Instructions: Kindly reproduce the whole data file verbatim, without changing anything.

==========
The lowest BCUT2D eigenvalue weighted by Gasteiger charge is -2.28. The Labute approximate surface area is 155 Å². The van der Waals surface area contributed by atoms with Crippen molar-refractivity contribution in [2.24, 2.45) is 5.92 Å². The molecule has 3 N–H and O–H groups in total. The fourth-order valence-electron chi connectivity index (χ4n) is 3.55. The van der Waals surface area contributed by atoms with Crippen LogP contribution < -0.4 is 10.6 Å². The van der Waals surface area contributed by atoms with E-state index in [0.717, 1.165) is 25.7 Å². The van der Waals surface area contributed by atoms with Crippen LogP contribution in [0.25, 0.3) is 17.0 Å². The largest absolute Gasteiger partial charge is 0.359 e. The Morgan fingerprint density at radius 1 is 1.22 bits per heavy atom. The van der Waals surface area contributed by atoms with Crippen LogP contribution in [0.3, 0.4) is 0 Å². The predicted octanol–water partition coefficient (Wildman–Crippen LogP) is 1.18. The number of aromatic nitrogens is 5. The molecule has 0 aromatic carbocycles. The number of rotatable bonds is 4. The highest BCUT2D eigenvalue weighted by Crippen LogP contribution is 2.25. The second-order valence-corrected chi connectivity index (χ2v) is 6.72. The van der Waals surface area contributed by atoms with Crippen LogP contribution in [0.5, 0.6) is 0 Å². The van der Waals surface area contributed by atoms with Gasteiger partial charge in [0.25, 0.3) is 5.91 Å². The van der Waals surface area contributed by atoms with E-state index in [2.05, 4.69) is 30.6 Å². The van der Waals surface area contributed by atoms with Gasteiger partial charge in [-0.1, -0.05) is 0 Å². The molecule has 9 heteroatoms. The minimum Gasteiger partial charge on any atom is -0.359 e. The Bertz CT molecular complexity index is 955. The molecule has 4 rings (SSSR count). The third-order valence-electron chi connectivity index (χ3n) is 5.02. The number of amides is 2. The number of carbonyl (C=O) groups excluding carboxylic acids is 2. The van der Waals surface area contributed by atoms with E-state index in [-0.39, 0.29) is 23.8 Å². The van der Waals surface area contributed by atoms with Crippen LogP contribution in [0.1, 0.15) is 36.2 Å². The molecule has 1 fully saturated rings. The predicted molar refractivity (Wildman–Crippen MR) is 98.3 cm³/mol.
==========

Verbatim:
The lowest BCUT2D eigenvalue weighted by Gasteiger charge is -2.28. The Labute approximate surface area is 155 Å². The van der Waals surface area contributed by atoms with Crippen molar-refractivity contribution in [2.24, 2.45) is 5.92 Å². The molecule has 3 N–H and O–H groups in total. The fourth-order valence-electron chi connectivity index (χ4n) is 3.55. The van der Waals surface area contributed by atoms with Crippen LogP contribution < -0.4 is 10.6 Å². The van der Waals surface area contributed by atoms with E-state index in [0.717, 1.165) is 25.7 Å². The van der Waals surface area contributed by atoms with Crippen LogP contribution in [0.25, 0.3) is 17.0 Å². The largest absolute Gasteiger partial charge is 0.359 e. The Morgan fingerprint density at radius 1 is 1.22 bits per heavy atom. The van der Waals surface area contributed by atoms with Crippen LogP contribution in [0.3, 0.4) is 0 Å². The predicted octanol–water partition coefficient (Wildman–Crippen LogP) is 1.18. The number of aromatic nitrogens is 5. The molecule has 0 aromatic carbocycles. The number of rotatable bonds is 4. The highest BCUT2D eigenvalue weighted by Crippen LogP contribution is 2.25. The second-order valence-corrected chi connectivity index (χ2v) is 6.72. The van der Waals surface area contributed by atoms with Crippen LogP contribution in [0.5, 0.6) is 0 Å². The van der Waals surface area contributed by atoms with Gasteiger partial charge in [0.25, 0.3) is 5.91 Å². The van der Waals surface area contributed by atoms with E-state index in [2.05, 4.69) is 30.6 Å². The van der Waals surface area contributed by atoms with Gasteiger partial charge in [-0.1, -0.05) is 0 Å². The molecule has 9 heteroatoms. The minimum Gasteiger partial charge on any atom is -0.359 e. The Bertz CT molecular complexity index is 955. The molecule has 4 rings (SSSR count). The third-order valence-electron chi connectivity index (χ3n) is 5.02. The number of amides is 2. The number of carbonyl (C=O) groups excluding carboxylic acids is 2. The van der Waals surface area contributed by atoms with E-state index in [-0.39, 0.29) is 23.8 Å². The van der Waals surface area contributed by atoms with Crippen LogP contribution in [0.1, 0.15) is 36.2 Å². The molecule has 1 fully saturated rings. The predicted molar refractivity (Wildman–Crippen MR) is 98.3 cm³/mol.